26 August 2010
The Death of OrchidMania
About twenty-five years ago practically all of my friends died one by one. I was still young, and this was an experience no one could have expected.
I lived in San Francisco's Castro neighborhood in those days, and we were all pretty frisky. There was a constant undercurrent of sex and most of us were always in the mood. Harvey Milk was selling cameras in a city that was still very homophobic, and we were just beginning to get a taste of our collective political power. Then it happened.
Several years later, as my list of friends who had perished grew to nearly 75, I struggled to find a creative way to come to terms with my personal loss. I was asked by a friend who was on the board of directors of San Francisco's AIDS Emergency Fund to come up with an unusual fundraising idea. The idea that eventually popped out of my head changed my life completely.
I am not exactly sure when the "orchid bug" bit me, though it was at least forty years ago. Those who are bitten are usually bitten hard. Something about those sexy flowers is imprinted on a few of us that connect us in inexplicable ways to the mysteries of the orchid world. Growing orchids, buying them, having them, learning about them, and protecting them is part of a compulsion that is probably more difficult to control than heroin addiction. Over the years I have seen marriages and families destroyed because of them. More than once I have seen fellow addicts become homeless after spending their rent money on plants they had no room for in the first place. One friend living in a walk-up flat in New York grew thousands of plants under artificial lights that were all connected together with extension cords. He eventually died in an electrical fire. Two friends who were about to lose their home in the wildfires that swept through the hills of Oakland and Berkeley in October of 1991 left everything behind except their plants. Orchids are a serious obsession. I can see that clearly now that I have kicked the habit.
Behind my Fell Street house in San Francisco I built two greenhouses that were home to thousands plants, not counting the cool-weather things that grew on the patio. I had reached the point where I had learned not to kill the darn things, and dividing them every couple of years meant that I had plants I had no room for. As I was watering one morning the idea for the fundraiser came to me like a cartoon light bulb being switched -- how about an orchid garage sale? I scheduled it for Mother's Day weekend 1988.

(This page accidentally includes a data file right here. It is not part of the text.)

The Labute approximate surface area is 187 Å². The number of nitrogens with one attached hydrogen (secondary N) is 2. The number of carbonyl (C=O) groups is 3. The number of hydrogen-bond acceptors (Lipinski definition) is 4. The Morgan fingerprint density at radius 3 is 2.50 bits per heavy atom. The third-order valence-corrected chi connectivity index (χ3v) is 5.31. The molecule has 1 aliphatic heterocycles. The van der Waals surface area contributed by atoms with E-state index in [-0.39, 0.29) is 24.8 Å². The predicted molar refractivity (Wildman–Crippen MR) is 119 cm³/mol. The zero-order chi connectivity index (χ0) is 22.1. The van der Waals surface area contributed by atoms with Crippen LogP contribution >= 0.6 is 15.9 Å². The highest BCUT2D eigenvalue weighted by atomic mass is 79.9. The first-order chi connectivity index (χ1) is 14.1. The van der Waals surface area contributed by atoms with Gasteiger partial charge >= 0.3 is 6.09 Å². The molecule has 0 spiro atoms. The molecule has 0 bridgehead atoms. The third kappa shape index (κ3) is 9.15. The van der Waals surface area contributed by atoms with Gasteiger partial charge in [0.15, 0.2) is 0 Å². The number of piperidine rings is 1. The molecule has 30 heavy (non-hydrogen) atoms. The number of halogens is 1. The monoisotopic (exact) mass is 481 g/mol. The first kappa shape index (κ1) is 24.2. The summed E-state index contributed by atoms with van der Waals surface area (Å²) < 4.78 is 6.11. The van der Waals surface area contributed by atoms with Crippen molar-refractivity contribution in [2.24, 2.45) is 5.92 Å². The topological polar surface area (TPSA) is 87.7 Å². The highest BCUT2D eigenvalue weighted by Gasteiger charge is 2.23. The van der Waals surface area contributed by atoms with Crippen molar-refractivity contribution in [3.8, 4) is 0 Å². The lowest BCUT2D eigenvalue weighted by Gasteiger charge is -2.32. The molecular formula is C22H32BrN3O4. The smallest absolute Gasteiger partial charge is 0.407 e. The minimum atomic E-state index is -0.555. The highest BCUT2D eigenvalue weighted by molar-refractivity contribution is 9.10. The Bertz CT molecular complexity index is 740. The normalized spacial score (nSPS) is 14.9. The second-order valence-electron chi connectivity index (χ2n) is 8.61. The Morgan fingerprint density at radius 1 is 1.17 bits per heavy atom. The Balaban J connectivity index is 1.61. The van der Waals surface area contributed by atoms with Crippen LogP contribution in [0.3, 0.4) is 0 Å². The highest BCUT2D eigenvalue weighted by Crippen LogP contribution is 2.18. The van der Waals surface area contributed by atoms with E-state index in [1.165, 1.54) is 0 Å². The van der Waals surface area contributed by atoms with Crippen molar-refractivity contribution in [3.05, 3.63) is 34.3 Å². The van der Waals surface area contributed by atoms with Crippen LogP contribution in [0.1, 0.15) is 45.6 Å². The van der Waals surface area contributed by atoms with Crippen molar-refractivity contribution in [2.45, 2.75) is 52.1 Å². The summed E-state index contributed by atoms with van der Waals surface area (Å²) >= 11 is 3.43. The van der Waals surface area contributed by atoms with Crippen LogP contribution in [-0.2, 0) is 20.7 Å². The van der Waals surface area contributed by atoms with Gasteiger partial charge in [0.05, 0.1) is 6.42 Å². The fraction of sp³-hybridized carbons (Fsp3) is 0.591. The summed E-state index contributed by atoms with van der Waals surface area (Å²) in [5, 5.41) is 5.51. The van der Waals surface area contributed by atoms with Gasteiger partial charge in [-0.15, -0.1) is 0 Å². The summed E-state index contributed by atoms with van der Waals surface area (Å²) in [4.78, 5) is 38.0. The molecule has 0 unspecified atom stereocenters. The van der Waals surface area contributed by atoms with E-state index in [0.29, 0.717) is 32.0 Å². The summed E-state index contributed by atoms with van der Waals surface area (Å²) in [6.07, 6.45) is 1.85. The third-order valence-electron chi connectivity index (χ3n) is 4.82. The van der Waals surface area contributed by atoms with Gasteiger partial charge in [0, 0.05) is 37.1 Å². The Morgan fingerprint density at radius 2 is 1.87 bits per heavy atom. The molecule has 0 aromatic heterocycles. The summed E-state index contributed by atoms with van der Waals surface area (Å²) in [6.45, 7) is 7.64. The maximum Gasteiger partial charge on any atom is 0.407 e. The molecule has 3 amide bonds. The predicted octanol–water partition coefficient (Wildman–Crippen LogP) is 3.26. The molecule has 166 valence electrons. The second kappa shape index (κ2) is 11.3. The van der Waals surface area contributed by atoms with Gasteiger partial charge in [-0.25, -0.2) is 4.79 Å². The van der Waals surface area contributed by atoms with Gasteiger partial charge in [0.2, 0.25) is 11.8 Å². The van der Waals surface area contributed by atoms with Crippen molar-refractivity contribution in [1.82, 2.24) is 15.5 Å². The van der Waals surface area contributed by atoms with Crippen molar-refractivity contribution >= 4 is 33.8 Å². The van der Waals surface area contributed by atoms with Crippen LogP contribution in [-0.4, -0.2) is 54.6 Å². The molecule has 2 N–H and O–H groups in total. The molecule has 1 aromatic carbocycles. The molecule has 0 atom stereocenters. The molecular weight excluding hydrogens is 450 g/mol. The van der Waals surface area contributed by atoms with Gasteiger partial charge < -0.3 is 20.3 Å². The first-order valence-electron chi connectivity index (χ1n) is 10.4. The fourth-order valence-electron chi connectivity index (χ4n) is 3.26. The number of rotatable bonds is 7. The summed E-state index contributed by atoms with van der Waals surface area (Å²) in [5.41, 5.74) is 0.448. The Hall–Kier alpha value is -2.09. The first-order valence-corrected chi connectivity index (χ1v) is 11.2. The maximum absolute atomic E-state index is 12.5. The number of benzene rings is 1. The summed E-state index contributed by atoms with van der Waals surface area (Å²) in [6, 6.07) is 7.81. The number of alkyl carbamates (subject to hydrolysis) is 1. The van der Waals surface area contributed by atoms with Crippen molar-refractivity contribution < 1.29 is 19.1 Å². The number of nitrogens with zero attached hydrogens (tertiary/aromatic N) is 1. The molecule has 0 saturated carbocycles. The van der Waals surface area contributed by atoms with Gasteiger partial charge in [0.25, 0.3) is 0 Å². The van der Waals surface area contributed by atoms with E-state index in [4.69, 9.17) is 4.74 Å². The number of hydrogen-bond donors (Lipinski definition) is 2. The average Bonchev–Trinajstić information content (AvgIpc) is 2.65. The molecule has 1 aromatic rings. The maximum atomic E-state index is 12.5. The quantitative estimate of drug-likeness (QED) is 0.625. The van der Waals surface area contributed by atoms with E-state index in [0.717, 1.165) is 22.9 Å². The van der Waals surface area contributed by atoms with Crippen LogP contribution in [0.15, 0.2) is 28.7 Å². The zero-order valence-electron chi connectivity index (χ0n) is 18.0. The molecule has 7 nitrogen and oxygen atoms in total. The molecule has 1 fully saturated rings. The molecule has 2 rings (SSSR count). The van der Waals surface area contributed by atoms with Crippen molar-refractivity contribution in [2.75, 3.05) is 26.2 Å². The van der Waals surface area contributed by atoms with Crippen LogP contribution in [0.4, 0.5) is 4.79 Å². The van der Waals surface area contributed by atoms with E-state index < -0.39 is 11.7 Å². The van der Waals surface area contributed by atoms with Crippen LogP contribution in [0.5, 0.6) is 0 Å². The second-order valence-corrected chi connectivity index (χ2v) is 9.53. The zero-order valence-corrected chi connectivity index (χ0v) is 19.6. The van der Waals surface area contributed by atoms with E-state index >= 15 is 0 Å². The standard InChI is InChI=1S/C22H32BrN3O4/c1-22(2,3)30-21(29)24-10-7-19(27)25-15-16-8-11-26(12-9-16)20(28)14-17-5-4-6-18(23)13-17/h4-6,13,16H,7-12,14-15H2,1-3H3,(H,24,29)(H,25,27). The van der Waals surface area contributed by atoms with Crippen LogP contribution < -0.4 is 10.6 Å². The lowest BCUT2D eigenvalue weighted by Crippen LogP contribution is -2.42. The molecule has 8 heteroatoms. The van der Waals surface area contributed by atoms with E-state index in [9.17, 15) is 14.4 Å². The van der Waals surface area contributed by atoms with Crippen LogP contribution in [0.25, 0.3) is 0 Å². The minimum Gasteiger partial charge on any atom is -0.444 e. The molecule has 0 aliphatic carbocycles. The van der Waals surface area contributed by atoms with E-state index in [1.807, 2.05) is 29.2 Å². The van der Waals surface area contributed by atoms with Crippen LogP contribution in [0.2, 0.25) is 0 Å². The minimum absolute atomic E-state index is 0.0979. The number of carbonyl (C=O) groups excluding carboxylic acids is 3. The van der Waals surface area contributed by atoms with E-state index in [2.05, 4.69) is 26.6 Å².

I had plenty of plants for an event like this, but I asked a few friends if they had plants to get rid of. It did not take long for word to spread among our community of addicts about what I planned to do and the most amazing things began to happen. People I had never met came to my office with boxes of plants. "We heard what you are doing," they would say. "I lost my brother to AIDS. I think you have a wonderful idea." Then the boxes started to arrive from Taiwan, Thailand, Ecuador and even France. Trucks bulging with goodies from places like The Conservatory of Flowers in Golden Gate Park and Streibing Arboretum at U.C. Berkeley arrived with my back gate. Suddenly I had thousands of plants to sell.
The weather was gorgeous the weekend of the first two-day sale. People patiently queued up before we even opened, waiting for the frenzy to begin. Two volunteers and I sold practically everything that had been donated and we raised more than nine thousand dollars (which is probably fifteen thousand in today's money).
Before long, the event had a name and OrchidMania became a non-profit corporation. It completely took over my life. It also attracted more volunteers (including some of the best people I have ever known) and more donors, and spawned a sister OrchidMania group in South Florida. We built a large commercial greenhouse that was dubbed "The Orchid Temple" because we all worshiped there on Sundays. By the fourth of fifth annual sale we were getting national news coverage. We even appeared on NBC's Today Show. By then, the "World's Largest Orchid Garage Sale" was holding two or three events a week and raising more nearly $100,000 a year. We gave all of that money away to HIV programs in the US, Latin America and Asia that could not get mainstream funding, and started a street-side condom distribution and needle exchange program in Saigon that is still reaching many people who are at risk.
Some of our most generous plant donors were in Thailand, and near the end of my decade-long presidency of OrchidMania I traveled to Asia to give money away. God spoke to me in a go-go bar during a safe sex musical show put on by an AIDS prevention group in Chiang Mai. (Yes, God herself.) I was told that my future was here. Within three years all of my underwear and my KitchenAid Mixer had made the journey across the water and I was in Thailand for good.